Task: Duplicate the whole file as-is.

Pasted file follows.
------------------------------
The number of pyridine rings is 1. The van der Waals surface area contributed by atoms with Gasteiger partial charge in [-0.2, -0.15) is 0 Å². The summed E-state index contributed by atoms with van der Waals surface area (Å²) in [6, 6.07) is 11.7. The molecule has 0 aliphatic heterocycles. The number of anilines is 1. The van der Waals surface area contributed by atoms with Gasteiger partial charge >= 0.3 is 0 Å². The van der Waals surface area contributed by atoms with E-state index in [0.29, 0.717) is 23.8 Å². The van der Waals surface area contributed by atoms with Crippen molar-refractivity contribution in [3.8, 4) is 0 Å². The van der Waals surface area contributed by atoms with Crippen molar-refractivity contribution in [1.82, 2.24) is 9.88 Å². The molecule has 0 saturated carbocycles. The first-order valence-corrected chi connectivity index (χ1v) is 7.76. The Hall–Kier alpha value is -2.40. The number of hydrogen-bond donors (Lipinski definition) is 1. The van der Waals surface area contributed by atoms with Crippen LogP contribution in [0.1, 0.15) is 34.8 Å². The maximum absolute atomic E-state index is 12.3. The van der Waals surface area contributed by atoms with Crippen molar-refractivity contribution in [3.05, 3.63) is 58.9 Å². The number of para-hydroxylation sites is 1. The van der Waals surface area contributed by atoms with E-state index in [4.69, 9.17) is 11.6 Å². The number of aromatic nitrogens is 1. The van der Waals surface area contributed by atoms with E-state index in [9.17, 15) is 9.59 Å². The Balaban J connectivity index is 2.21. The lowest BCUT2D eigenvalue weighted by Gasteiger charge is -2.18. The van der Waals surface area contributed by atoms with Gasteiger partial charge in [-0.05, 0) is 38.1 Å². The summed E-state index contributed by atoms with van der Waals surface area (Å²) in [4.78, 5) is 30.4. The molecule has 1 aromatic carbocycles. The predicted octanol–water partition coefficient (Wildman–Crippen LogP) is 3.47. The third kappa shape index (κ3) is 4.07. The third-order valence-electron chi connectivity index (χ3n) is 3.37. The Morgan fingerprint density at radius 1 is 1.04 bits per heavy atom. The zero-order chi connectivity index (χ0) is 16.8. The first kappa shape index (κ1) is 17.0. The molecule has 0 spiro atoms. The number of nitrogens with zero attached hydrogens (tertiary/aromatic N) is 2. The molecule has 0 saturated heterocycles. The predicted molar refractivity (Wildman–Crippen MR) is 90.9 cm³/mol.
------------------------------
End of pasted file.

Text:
The number of pyridine rings is 1. The van der Waals surface area contributed by atoms with Gasteiger partial charge in [-0.2, -0.15) is 0 Å². The summed E-state index contributed by atoms with van der Waals surface area (Å²) in [6, 6.07) is 11.7. The molecule has 0 aliphatic heterocycles. The number of anilines is 1. The van der Waals surface area contributed by atoms with Gasteiger partial charge >= 0.3 is 0 Å². The van der Waals surface area contributed by atoms with E-state index in [0.29, 0.717) is 23.8 Å². The van der Waals surface area contributed by atoms with Crippen molar-refractivity contribution in [3.8, 4) is 0 Å². The van der Waals surface area contributed by atoms with Crippen molar-refractivity contribution in [1.82, 2.24) is 9.88 Å². The molecule has 0 saturated carbocycles. The first-order valence-corrected chi connectivity index (χ1v) is 7.76. The Hall–Kier alpha value is -2.40. The number of hydrogen-bond donors (Lipinski definition) is 1. The van der Waals surface area contributed by atoms with Crippen LogP contribution in [0.1, 0.15) is 34.8 Å². The maximum absolute atomic E-state index is 12.3. The van der Waals surface area contributed by atoms with Crippen molar-refractivity contribution in [3.05, 3.63) is 58.9 Å². The number of para-hydroxylation sites is 1. The van der Waals surface area contributed by atoms with E-state index in [4.69, 9.17) is 11.6 Å². The number of aromatic nitrogens is 1. The van der Waals surface area contributed by atoms with E-state index in [9.17, 15) is 9.59 Å². The Balaban J connectivity index is 2.21. The lowest BCUT2D eigenvalue weighted by Gasteiger charge is -2.18. The van der Waals surface area contributed by atoms with Gasteiger partial charge in [-0.05, 0) is 38.1 Å². The summed E-state index contributed by atoms with van der Waals surface area (Å²) in [4.78, 5) is 30.4. The molecule has 1 aromatic carbocycles. The predicted octanol–water partition coefficient (Wildman–Crippen LogP) is 3.47. The third kappa shape index (κ3) is 4.07. The third-order valence-electron chi connectivity index (χ3n) is 3.37. The Morgan fingerprint density at radius 1 is 1.04 bits per heavy atom. The zero-order chi connectivity index (χ0) is 16.8. The first kappa shape index (κ1) is 17.0. The molecule has 0 spiro atoms. The number of nitrogens with zero attached hydrogens (tertiary/aromatic N) is 2. The molecule has 0 saturated heterocycles. The predicted molar refractivity (Wildman–Crippen MR) is 90.9 cm³/mol.